- Suppliers: As part of an interdependent business ecosystem, the organization recognizes, respects, and promises to advance the symbiotic and fair partnership with its suppliers.
- Amazon: During a time of need, Amazon and its stakeholders came to the rescue of Whole Foods. The company promises to attain profitability, prosperity, and continue to flourish together with the parent company and all stakeholders.
- Community and the Environment: The organization balances its needs with the needs of the world by protecting Mother Earth and the available resources for future generations through sustainable operations.
Whole Foods Market’s Leadership Principles
Whole Foods’ philosophy can be derived from its leadership principles, which highlight the main drivers of the growth and success since it was founded.
- Customer Obsession: For Whole Foods, customers are not only the most important stakeholders but also the lifeblood of its business. Its customer-centric model goes beyond customer satisfaction bordering constant obsession over its customers.
- Long-Term Thinking: The Company does not believe in fore-going its long-term values in exchange for short-term financial gains. This philosophy is also evidenced by CEO Mackey’s decision to be paid only $1 per year without bonuses or stock grants since 2007.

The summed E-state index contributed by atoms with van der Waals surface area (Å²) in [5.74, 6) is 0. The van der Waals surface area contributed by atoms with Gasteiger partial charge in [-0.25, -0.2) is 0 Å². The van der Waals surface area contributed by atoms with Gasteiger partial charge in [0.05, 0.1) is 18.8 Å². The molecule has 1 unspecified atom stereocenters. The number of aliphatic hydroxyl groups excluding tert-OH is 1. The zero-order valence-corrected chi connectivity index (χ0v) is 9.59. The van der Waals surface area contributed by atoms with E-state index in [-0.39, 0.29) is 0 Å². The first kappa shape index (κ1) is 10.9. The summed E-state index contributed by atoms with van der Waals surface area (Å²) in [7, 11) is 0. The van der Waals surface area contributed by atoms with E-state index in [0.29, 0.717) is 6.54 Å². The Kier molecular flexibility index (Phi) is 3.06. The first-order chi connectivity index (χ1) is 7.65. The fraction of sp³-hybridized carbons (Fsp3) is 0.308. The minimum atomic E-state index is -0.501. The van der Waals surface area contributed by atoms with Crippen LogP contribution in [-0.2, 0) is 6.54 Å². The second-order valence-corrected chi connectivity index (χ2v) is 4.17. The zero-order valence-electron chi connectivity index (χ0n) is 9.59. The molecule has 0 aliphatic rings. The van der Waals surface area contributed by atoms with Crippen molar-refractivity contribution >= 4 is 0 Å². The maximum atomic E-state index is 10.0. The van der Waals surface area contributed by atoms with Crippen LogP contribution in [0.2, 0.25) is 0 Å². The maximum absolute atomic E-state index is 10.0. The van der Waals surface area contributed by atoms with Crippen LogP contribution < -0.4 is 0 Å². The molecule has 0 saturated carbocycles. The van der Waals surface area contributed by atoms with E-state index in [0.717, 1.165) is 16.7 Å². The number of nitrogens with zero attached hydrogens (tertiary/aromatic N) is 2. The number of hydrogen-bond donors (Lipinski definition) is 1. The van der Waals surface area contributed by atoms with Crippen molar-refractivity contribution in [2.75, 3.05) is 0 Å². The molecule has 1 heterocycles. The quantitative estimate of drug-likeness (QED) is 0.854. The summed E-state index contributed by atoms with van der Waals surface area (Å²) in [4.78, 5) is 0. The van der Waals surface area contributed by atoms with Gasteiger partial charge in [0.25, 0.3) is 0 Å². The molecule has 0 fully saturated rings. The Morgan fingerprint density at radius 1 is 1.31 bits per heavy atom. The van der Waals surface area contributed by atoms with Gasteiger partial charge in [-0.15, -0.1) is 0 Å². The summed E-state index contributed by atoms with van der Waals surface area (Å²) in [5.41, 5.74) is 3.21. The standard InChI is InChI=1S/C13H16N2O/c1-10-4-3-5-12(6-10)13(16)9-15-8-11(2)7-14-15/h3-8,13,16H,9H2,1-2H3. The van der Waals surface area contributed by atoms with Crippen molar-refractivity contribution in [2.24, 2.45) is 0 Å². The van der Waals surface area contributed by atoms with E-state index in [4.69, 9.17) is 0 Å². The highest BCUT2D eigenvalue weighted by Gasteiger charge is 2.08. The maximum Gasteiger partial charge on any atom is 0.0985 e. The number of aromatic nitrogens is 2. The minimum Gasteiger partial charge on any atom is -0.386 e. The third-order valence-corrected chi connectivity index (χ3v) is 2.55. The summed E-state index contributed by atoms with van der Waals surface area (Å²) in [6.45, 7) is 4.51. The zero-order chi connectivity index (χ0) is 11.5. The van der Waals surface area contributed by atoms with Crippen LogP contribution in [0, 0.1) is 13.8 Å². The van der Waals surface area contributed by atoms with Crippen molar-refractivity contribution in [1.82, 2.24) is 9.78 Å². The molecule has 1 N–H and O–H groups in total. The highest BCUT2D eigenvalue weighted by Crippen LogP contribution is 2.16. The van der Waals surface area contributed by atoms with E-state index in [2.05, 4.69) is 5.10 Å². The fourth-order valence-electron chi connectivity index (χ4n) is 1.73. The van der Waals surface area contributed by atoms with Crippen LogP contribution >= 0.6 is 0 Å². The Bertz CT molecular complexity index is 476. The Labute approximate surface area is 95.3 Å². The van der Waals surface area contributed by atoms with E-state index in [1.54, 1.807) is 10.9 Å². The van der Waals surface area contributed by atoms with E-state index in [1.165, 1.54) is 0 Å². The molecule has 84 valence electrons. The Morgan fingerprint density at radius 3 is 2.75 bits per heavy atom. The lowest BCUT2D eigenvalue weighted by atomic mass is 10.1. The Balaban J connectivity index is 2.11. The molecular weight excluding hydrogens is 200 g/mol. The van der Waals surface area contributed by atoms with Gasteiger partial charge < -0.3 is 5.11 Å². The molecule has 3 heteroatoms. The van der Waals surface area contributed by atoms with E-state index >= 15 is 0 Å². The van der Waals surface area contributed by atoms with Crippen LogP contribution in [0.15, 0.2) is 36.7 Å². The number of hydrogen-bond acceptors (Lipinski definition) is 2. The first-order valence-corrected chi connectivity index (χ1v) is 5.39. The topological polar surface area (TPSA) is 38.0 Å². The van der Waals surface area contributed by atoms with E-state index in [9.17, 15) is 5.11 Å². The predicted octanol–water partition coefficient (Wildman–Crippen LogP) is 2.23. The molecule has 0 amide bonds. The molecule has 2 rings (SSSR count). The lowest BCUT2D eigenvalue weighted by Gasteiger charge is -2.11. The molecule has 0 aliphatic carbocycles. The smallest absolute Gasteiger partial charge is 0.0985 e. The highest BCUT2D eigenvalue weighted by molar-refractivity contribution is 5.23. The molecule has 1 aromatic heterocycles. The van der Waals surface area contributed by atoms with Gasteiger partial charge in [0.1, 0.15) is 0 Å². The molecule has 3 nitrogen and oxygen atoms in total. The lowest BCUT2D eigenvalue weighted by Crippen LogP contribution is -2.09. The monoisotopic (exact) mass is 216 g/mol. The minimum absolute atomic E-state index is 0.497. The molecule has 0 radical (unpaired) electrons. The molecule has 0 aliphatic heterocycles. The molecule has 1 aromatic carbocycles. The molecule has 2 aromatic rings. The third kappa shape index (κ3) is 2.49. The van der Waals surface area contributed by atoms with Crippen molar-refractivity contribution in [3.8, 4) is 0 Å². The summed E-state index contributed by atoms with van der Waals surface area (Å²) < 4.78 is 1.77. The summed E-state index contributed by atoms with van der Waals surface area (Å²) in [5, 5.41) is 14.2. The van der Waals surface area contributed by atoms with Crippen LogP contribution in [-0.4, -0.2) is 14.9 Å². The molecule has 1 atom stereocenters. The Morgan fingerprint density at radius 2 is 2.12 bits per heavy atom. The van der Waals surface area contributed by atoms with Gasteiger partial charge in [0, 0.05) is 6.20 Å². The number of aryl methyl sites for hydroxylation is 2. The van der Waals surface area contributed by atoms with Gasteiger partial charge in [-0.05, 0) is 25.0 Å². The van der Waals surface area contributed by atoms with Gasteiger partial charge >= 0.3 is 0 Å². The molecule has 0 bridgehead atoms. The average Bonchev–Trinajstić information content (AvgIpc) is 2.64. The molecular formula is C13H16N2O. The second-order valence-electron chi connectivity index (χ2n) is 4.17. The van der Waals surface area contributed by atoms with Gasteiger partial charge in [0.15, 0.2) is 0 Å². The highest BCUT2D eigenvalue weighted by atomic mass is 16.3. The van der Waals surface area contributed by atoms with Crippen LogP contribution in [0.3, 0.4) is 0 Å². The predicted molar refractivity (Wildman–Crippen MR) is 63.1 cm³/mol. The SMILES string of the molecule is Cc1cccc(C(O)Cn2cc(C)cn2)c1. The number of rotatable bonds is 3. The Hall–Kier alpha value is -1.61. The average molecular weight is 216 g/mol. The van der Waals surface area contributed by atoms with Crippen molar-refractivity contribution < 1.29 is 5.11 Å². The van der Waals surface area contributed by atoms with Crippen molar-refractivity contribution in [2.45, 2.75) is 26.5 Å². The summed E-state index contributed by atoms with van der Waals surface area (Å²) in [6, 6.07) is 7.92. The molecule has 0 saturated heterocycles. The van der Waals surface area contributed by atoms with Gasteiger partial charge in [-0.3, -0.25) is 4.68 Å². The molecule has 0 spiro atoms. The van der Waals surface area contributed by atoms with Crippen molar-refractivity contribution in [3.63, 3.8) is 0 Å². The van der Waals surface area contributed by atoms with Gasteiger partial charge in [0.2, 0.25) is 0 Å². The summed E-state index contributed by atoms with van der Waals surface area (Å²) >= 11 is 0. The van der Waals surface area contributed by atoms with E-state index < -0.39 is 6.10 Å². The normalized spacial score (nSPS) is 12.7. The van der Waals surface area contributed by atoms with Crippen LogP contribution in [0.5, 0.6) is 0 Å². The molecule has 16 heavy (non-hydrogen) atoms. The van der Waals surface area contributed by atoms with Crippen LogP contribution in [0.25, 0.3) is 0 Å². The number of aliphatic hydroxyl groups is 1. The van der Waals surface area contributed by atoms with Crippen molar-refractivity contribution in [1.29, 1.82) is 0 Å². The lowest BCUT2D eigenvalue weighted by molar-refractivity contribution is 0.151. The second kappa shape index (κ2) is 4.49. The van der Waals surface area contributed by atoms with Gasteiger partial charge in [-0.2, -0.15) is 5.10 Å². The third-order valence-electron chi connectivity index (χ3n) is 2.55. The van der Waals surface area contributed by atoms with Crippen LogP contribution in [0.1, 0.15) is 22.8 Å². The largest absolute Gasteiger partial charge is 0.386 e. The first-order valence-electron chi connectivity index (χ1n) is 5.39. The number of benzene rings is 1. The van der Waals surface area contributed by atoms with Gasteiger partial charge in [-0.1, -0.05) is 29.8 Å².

- People Empowerment: Instead of micro-managing suppliers, partners, employees, and other key stakeholders, Whole Foods strives to empower them since the success of the company relies heavily on its innovativeness and operational excellence.
- Learn and Grow: Whole Foods is not limited by ‘not invented here’ thinking and seeks opportunities to learn from new creative ideas, innovation, and invention to catalyze growth. By acknowledging that there is room for improvement, the organization commits itself to continuous learning for growth.
- Giving Trust to earn Trust: Whole Foods rarely shies away from admitting its mistakes and any shortcomings to consumers because respect and trust can only be nurtured through openness and transparency regardless of whether doing so is awkward or embarrassing.
- Think Big: Whole Foods is driven by the belief that bold bets inspire results, but thinking small is a self-fulfilling prophecy. This philosophy contributed to the acquisition of the company by Amazon.
- Just get it done: When it comes to service delivery, Whole Foods Market believes that asking for forgiveness is sometimes better than seeking permission.
- Frugality: Accomplishing, more with less, is consistently evident across the company. This is based on the notion that constraints catalyze invention, resourcefulness, and self-sufficiency.